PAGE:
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Monday, November 05, 2007

A Rare And Extraordinary Creature – Euderma maculatum, spotted bat

Years ago I heard a biologist describe an encounter they had with a spotted bat, and I remember how impressed I was by the sense of wonder and awe that I heard in that description. Perhaps it is necessary to spend one's professional life in the study of bats to get a sense of the mythical status surrounding these creatures, but I was immediately impressed with the description, and how unique and rare the spotted bat is among bats.

Spotted bats were once considered to be the rarest of North American mammals. Up until the 1990's very few had ever been collected, and most of these were dead or mummified remains. A few live spotted bats were seen, one at the entrance to a cave. However, it turns out that spotted bats are one of the few bats who's echolocation call can be easily heard by the human ear. Once this fact was discovered, biologists eventually found that, while they are still not a common species, they can be detected in many habitats where their presence was completely unknown before.

They fly high and fast in the darkest hours of the night, and they have an uncanny ability to avoid being captured using specialized techniques commonly employed by biologists who study bats. To this day, capturing one is still a rare event, and there are bat biologists who, despite years in the field, have never seen one.

I am still slightly stunned that I was along when a graduate student, working near the rim of the Grand Canyon in Arizona, caught four spotted bats over the course of two nights - even though he was trying to capture an entirely different species. This gave me a unique opportunity to get some detailed photographs of the the bat.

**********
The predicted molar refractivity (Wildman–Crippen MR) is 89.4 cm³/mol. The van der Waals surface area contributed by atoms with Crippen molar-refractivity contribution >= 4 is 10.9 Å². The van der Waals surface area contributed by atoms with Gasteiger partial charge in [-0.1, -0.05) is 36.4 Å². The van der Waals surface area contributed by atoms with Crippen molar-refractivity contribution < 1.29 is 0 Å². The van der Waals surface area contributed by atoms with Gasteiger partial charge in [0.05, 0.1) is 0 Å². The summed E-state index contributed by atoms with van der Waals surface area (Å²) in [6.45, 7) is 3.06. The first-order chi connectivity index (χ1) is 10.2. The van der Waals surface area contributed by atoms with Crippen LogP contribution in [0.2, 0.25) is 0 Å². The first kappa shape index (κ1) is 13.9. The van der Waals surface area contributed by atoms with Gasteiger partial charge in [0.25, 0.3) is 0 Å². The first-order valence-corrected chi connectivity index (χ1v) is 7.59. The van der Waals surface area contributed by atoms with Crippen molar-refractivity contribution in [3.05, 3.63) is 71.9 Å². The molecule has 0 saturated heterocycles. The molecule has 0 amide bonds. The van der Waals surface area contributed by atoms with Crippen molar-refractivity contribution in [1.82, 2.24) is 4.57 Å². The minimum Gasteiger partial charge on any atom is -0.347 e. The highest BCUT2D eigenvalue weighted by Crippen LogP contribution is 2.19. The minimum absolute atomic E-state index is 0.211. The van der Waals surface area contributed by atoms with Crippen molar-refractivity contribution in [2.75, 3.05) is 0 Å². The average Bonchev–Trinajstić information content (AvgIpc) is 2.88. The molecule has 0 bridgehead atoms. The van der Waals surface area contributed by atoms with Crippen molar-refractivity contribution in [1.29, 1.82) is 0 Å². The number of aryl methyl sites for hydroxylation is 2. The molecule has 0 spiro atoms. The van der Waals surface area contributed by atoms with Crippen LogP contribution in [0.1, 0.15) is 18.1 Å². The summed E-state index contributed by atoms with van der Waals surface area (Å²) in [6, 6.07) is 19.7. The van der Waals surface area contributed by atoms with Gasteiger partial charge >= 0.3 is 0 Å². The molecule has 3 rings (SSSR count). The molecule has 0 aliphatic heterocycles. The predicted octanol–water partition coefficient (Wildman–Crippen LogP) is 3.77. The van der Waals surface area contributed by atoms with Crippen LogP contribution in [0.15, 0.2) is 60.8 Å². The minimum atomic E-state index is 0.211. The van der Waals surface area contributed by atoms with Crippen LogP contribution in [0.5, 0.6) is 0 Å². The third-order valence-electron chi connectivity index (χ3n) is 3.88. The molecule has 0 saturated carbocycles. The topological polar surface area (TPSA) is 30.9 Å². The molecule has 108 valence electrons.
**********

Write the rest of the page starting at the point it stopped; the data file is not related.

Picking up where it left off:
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spotted bat (Euderma maculatum)

Below you can see the pattern of three distinctive spots that give the bat its name.

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spotted bat (Euderma maculatum)

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spotted bat (Euderma maculatum)

A photograph cannot really show the amazing amount of character these bats have.

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spotted bat (Euderma maculatum)

Bats are still largely mysterious creatures - many of their habits and roosting sites remain completely unknown. However, technology is just now giving biologists the ability to use miniature transmitters to track these tiny mammals. The female bat, seen in these images, was lactating - meaning that she had a pup hidden away somewhere. Because this capture presented a rare opportunity to track a mother spotted bat, she was outfitted with a transmitter and set free (the transmitter will fall off after a few days).

The next day a plane was chartered, and Grand Canyon National Park gave special permission to fly into the Canyon with radio telemetry gear to see if the day roost of this bat could be located. After many hours of searching, the bat's location was detected, 17 miles from the capture site the night before, in a crevice in one of the sheer cliff walls of the Grand Canyon. Presumably, she returned to nurse her young pup after a night of hunting insects in the warm Arizona night.


Bpaul said...

Awesome, I love it.

Camera Trap Codger said...

That's a great story and wonderful photos. I only knew they were the rarest of the rare -- this is very good news.

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Portland, Oregon, United States
Husband, Father, Student Of Natural History, Photographer